This fact sheet has been compiled primarily from the Australian Bureau of Statistics (ABS) average weekly earnings data set, that calculates the average full-time weekly earnings before tax of men and women, excluding factors such as overtime and pay that is salary sacrificed. Where data were unavailable from average weekly earnings (such as occupation), these data were sourced from the ABS Employee Earnings, Benefits and Trade Union Membership survey.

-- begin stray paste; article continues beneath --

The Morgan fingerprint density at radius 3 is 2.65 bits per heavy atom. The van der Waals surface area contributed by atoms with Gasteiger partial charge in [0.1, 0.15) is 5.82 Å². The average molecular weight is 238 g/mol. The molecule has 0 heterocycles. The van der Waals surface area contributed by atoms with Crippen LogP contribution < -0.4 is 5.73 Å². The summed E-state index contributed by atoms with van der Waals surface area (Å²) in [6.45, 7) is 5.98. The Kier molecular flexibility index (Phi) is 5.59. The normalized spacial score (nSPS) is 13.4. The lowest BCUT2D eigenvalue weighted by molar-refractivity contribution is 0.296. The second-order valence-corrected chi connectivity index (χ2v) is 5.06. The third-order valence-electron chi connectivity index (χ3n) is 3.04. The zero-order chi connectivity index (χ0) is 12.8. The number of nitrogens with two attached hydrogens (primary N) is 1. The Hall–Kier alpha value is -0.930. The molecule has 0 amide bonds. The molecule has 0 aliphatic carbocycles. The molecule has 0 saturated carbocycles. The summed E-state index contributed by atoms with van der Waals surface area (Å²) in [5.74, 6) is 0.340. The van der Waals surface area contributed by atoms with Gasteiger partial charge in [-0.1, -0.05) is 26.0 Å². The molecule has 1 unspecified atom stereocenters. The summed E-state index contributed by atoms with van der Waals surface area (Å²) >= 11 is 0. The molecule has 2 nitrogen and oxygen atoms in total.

The gender pay gap is the difference between the average of all female and all male earnings expressed as a percentage of male earnings. Because the gender pay gap does not take into account part-time workers’ earnings, it gives us a value that is comparing like with like. A number of often interrelated factors contribute to the gender pay gap including women working in different industries than men (known as industrial segregation); the over-representation of women in low-paying occupations while being under-represented in others (known as occupational segregation), the undervaluation of women’s skills; and career breaks taken by women to have and raise children. Institutional influences, such as the sector you work in and the way your pay is set also play a role. Additionally, a significant proportion of the gender pay gap is unexplained and this is widely considered to represent the effect of direct gender discrimination.